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Did a Ballot Mixup Change the Outcome of the GOP Whip Race?

AP Photo/Andrew Harnik

As Townhall reported yesterday, National Republican Congressional Committee Chairman Rep. Tom Emmer of Minnesota was elected by his GOP colleagues as Majority Whip in the next Congress set to kick off in January after he defeated Republican Study Committee Chairman Jim Banks of Indiana and Rep. Drew Ferguson of Georgia.


The election took two rounds, with Ferguson being eliminated as a result of the first ballot that saw Banks land 82 votes, Emmer with 72, and Ferguson with 71.

On the second ballot, Emmer ultimately defeated Banks 115 to 106.

But, it might not have ended that way if not for an apparent mixup by a Republican member of Congress reported by Politico on Wednesday:

Separately adding to the disarray, at least one GOP lawmaker mixed up planned votes for the first and second ballots in the highly competitive whip race, according to a senior Republican who was in the room. The lawmaker in question intended to choose Rep. Drew Ferguson (R-Ga.) for the first ballot, but instead put Rep. Tom Emmer (R-Minn.).

That one vote, had it been cast as intended, could have led to a different outcome in the whip battle — since Ferguson ended the first ballot one vote behind Emmer, eliminating him from the contest before the current National Republican Congressional Committee chair prevailed on the second ballot against Rep. Jim Banks (R-Ind.).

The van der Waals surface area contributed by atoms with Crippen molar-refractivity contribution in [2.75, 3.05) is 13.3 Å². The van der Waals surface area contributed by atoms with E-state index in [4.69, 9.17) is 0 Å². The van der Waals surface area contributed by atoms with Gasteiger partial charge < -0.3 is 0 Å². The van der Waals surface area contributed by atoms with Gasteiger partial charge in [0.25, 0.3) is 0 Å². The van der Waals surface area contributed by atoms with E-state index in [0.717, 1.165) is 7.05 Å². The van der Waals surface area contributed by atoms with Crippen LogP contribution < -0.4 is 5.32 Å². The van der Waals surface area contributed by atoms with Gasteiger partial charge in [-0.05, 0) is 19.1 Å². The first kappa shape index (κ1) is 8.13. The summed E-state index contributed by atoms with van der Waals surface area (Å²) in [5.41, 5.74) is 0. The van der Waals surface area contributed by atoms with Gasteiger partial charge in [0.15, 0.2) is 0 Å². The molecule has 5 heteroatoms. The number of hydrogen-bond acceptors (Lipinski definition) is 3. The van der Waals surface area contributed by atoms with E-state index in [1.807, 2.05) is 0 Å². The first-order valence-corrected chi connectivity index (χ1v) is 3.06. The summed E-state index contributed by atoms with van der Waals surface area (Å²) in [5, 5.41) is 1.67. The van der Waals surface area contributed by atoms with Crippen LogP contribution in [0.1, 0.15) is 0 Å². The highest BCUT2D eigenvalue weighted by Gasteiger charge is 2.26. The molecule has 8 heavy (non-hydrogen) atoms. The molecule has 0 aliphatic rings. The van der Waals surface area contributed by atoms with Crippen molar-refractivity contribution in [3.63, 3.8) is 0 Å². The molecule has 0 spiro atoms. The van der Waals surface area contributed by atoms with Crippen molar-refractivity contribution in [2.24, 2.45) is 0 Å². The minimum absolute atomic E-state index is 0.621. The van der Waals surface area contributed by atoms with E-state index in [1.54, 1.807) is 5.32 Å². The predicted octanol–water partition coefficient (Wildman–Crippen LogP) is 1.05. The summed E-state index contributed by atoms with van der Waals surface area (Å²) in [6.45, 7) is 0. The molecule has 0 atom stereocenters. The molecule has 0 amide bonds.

So, because "at least one" GOP member of the House mixed up the ranking of their choices, Ferguson was eliminated — after coming up one vote short of Emmer — leaving Emmer in contention against Banks. 

That is, it sounds like Emmer won the whip race as the result of a misplaced vote favoring him on the first ballot and, if that vote had been cast properly, Emmer may not have made it past the first round. 


If the situation described by Politico's "senior Republican" source is indeed true, then Emmer would have received 71 votes while Ferguson would have gotten 72 in the first round — kicking Emmer out of contention and leading to Ferguson or Banks winning the Whip gig. 

Not exactly the leadership mandate with which Emmer may have wanted to start the new Congress.

This is a developing story and may be updated. 

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